Some time later while Nanda [the reluctant convert] was sitting on a rock day-dreaming about Sundara [the young bride he had relinquished], he drew her picture on the rock." Maha-kasyapa happened to pass by, saw the drawing on the rock, and asked Nanda what he was doing. The answer was, 'Holy one, I am drawing a picture of Sundara.' He was told, 'O youth, the Buddha despatches his monks to perform two kinds of activities: one, to practise meditation, the other to read and chant. You have given these up to draw a picture of your wife!' [The novice] listened in silence. Kasyapa told the Buddha, who ... said to his monks, 'Nanda in his folly has been thinking of Sundara, and has drawn her picture. That is why a monk must not make a painting; for he who makes one falls into the sin of transgression against the Law.' ... The Buddha said, 'It is permissible to use scented paste and spread it where you will; but you cannot make drawings that have the form of living creatures without falling into the sin of transgression against the Law. If you draw corpses or skulls, however, there is no offense.'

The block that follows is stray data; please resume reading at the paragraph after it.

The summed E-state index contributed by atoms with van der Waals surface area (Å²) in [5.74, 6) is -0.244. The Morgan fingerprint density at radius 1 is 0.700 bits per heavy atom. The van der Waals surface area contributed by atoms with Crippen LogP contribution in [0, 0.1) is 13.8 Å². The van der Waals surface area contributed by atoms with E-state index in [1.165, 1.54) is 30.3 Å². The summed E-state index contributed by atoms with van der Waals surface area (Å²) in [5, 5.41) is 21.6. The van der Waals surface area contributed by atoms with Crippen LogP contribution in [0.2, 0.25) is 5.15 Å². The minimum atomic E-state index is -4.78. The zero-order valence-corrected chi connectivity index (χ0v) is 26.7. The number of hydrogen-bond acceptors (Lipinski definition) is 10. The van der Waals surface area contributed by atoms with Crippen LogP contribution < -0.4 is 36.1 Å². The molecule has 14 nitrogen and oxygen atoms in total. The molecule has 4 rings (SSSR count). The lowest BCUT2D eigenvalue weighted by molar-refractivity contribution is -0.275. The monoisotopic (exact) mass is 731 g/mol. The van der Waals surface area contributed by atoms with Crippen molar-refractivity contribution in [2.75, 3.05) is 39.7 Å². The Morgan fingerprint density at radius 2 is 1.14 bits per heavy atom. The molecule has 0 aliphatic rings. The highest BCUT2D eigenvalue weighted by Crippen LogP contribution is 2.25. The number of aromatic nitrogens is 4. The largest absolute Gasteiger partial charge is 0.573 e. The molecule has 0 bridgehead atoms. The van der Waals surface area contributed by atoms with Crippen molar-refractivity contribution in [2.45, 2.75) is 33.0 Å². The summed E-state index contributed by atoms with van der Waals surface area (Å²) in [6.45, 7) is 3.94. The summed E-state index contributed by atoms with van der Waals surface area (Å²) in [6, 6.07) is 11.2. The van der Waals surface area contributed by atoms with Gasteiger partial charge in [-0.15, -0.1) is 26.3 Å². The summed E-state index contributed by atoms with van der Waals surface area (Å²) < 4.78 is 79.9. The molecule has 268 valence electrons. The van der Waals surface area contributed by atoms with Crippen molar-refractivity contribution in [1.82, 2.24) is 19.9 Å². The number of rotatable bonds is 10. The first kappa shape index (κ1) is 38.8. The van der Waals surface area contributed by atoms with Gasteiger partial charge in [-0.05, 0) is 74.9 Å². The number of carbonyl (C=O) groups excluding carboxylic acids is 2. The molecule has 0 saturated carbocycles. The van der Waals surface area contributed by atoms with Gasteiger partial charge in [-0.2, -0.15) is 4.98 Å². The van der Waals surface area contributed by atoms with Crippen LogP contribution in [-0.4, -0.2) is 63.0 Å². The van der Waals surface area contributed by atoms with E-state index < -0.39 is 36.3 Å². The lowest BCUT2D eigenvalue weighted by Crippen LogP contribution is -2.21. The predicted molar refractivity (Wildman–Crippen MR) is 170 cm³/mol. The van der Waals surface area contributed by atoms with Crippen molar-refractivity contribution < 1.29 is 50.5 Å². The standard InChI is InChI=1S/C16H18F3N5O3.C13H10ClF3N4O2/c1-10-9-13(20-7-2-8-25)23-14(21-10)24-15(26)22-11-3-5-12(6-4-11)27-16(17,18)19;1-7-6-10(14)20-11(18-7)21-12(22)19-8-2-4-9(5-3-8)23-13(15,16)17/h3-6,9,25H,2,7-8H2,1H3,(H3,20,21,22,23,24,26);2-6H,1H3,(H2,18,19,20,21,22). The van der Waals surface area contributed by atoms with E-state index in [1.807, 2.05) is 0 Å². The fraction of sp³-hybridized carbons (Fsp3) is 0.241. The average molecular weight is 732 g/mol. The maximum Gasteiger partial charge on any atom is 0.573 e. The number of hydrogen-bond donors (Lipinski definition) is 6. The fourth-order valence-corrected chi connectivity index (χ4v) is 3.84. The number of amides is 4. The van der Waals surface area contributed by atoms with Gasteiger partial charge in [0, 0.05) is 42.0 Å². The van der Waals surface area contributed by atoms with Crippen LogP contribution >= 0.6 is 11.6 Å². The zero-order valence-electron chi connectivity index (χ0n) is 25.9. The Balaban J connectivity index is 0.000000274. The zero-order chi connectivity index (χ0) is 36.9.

Note: Quoted from Kên-pên Shuo I-ch'ieh Yu Pu Pi-na-ya Tsa-shih, XI, Nanjiō, no. 1121 (the Chinese translation made by I-ching in 710 of the section on "Varia" in the Vinaya of the Mūla, i.e, "original," Sarvāstivādin sect); reprinted in Daizōkyō, XXIV, no. 1451, p. 252.

Alexander Coburn Soper (1950) Early Buddhist Attitudes toward the Art of Painting, The Art Bulletin, 32:2, 147-151 | JSTOR

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